2. Charlotte Haze, from Lolita by Vladimir Nabokov
Ah Charlotte Haze, another literary mother known for prioritizing a man before the needs of her child. Charlotte, who fancies herself a lady of European sophistication and elegance — but whom Nabokov wrote as blandly, obliviously American as possible — manipulates Lolita’s sleazy narrator, Humbert Humbert, into marrying her, which she sees as benefiting her own wealth and social standing. Even though she well knows his pedophiliac yearnings for her daughter. Then, she up and orphans Lolita to him. Tsk tsk.
3. Margaret White, from Carrie by Stephen King
Fanatically religious, abusive, and terrifying, Margaret White isn’t the cuddliest of literature’s mother-figures. Sure, she’s totally freaked out by her daughter Carrie’s telekinetic powers, but completely refuses to see the upside (the child can retrieve her bottle by herself, no matter how many times she drops it.) As Carrie grows up, Margaret’s dysfunctional relationship with sexuality and the female body causes her to shame and beat her daughter — when she develops what Margaret calls “dirty pillows” (breasts) and gets her first period. It’s not really that surprising that by the end of the novel both of these women have plotted to kill each other.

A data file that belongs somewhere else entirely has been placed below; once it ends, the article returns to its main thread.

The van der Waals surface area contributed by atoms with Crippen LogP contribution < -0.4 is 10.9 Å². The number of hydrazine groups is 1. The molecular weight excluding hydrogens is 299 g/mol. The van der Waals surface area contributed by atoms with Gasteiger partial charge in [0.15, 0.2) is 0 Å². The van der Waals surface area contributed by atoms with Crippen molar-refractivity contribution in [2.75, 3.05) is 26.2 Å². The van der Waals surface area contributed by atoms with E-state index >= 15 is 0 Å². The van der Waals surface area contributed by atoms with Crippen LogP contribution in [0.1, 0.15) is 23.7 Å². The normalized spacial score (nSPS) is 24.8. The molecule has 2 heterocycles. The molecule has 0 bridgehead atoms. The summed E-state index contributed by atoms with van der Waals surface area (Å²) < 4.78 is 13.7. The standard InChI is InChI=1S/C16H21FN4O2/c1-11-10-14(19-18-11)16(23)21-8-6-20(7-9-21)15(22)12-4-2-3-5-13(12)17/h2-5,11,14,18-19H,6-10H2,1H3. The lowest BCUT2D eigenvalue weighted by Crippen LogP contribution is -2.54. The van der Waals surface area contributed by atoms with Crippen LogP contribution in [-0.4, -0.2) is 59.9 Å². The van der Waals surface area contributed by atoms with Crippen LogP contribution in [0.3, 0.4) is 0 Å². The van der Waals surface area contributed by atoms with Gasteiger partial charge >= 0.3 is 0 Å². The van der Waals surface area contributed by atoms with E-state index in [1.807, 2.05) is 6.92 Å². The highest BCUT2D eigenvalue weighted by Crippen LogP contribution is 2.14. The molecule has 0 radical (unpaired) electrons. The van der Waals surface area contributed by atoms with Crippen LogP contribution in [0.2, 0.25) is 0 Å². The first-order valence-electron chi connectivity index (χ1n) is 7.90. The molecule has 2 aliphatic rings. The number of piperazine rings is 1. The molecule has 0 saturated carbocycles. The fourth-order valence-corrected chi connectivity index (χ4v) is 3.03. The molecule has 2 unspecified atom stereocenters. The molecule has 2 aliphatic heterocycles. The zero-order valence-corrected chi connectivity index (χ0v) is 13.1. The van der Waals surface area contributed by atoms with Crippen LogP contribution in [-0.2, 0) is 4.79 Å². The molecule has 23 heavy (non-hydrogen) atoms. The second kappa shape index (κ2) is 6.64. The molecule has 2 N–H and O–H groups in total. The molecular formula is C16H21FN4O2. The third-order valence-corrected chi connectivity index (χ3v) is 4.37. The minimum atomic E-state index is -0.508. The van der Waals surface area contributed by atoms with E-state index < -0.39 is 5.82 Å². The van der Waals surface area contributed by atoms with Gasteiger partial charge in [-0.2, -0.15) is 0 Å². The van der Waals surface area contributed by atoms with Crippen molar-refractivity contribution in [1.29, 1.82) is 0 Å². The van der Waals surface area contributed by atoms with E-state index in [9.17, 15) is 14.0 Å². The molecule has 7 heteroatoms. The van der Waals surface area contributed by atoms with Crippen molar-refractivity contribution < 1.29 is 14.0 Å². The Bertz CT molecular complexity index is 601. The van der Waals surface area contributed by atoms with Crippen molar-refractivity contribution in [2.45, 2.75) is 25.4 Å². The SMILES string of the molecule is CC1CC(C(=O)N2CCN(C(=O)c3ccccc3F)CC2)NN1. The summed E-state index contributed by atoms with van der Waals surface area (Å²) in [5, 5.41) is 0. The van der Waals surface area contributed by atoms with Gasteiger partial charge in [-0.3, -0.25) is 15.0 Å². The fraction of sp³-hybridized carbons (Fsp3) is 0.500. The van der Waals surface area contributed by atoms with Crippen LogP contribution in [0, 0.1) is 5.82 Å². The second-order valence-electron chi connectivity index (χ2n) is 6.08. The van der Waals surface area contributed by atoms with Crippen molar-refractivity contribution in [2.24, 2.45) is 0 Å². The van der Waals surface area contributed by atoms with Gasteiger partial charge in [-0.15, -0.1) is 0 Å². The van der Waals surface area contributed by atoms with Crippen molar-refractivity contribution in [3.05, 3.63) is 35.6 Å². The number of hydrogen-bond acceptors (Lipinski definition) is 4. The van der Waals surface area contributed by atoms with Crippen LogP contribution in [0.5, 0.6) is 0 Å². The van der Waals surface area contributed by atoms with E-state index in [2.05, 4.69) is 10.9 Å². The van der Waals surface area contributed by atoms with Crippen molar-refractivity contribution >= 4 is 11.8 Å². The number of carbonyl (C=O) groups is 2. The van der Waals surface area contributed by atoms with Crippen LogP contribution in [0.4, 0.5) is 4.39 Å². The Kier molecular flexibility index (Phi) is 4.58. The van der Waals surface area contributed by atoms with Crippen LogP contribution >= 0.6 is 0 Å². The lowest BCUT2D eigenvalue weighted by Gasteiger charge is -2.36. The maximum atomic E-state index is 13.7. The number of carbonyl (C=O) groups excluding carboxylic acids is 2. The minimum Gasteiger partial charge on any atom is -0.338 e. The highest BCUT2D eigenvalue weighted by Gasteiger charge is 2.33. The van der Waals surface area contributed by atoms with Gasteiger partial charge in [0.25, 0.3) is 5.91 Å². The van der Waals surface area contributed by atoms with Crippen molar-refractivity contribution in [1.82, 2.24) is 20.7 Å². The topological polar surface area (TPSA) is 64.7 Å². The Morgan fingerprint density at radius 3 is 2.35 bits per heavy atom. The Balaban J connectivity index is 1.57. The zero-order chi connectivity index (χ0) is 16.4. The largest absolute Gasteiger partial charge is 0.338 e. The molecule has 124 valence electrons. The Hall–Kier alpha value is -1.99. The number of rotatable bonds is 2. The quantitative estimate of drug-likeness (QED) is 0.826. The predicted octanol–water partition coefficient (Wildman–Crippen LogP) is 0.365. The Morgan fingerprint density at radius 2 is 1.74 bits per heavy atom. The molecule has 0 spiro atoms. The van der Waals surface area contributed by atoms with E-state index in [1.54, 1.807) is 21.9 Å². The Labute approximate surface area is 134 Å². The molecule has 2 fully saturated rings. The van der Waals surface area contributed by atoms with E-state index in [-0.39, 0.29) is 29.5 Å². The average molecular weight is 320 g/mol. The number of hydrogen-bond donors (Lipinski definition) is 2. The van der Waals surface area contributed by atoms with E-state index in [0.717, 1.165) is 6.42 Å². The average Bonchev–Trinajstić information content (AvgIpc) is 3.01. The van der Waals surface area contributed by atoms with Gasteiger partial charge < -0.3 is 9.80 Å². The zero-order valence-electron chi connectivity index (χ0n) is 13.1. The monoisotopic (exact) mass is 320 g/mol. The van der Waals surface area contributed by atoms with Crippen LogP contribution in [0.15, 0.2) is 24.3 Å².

4. Ronald and Mrs. Lisbon, from The Virgin Suicides by Jeffrey Eugenides
There’s no doubt that the Lisbon parents had their hands full. With five daughters — 13-year-old Cecilia, 14-year-old Lux, 15-year-old Bonnie, 16-year-old Mary, and 17-year-old Therese — these ultra-religious parents didn’t know what to do once the neighborhood boys began taking notice of their growing gals. Unfortunately, what they decided to do was imprison the teens in their desolate and haunting home, filled with rosaries, crucifixes, and holy water. Which doesn’t at all prevent the fatal pact their daughters made to one another.
5. Corrine Dollanganger and Olivia Foxworth, from Flowers in the Attic by V.C. Andrews